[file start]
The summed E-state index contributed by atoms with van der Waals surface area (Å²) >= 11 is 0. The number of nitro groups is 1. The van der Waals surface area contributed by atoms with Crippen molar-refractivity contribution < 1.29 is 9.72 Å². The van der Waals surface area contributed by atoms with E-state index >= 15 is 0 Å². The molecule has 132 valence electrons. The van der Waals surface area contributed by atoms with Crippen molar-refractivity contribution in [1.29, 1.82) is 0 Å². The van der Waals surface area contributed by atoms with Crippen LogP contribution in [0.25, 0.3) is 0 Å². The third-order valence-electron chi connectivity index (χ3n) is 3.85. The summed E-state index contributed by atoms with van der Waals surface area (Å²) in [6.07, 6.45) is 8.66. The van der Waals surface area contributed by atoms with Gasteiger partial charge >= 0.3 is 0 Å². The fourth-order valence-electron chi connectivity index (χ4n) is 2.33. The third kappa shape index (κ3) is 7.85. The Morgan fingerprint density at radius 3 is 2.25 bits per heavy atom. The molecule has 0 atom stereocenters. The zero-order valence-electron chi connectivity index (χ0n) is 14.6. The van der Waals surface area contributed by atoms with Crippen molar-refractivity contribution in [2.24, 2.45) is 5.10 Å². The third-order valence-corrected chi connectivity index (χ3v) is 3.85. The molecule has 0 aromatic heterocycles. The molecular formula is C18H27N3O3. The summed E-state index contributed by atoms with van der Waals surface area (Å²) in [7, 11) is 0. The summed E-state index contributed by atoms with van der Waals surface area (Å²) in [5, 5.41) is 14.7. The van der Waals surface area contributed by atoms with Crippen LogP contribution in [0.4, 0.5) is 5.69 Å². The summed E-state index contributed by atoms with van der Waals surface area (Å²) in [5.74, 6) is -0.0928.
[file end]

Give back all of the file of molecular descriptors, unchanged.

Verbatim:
The summed E-state index contributed by atoms with van der Waals surface area (Å²) >= 11 is 0. The number of nitro groups is 1. The van der Waals surface area contributed by atoms with Crippen molar-refractivity contribution < 1.29 is 9.72 Å². The van der Waals surface area contributed by atoms with E-state index >= 15 is 0 Å². The molecule has 132 valence electrons. The van der Waals surface area contributed by atoms with Crippen molar-refractivity contribution in [1.29, 1.82) is 0 Å². The van der Waals surface area contributed by atoms with Crippen LogP contribution in [0.25, 0.3) is 0 Å². The third-order valence-electron chi connectivity index (χ3n) is 3.85. The summed E-state index contributed by atoms with van der Waals surface area (Å²) in [6.07, 6.45) is 8.66. The van der Waals surface area contributed by atoms with Gasteiger partial charge >= 0.3 is 0 Å². The fourth-order valence-electron chi connectivity index (χ4n) is 2.33. The third kappa shape index (κ3) is 7.85. The Morgan fingerprint density at radius 3 is 2.25 bits per heavy atom. The molecule has 0 atom stereocenters. The zero-order valence-electron chi connectivity index (χ0n) is 14.6. The van der Waals surface area contributed by atoms with Crippen molar-refractivity contribution in [2.24, 2.45) is 5.10 Å². The third-order valence-corrected chi connectivity index (χ3v) is 3.85. The molecule has 0 aromatic heterocycles. The molecular formula is C18H27N3O3. The summed E-state index contributed by atoms with van der Waals surface area (Å²) in [7, 11) is 0. The summed E-state index contributed by atoms with van der Waals surface area (Å²) in [5, 5.41) is 14.7. The van der Waals surface area contributed by atoms with Crippen LogP contribution in [0.4, 0.5) is 5.69 Å². The summed E-state index contributed by atoms with van der Waals surface area (Å²) in [5.74, 6) is -0.0928.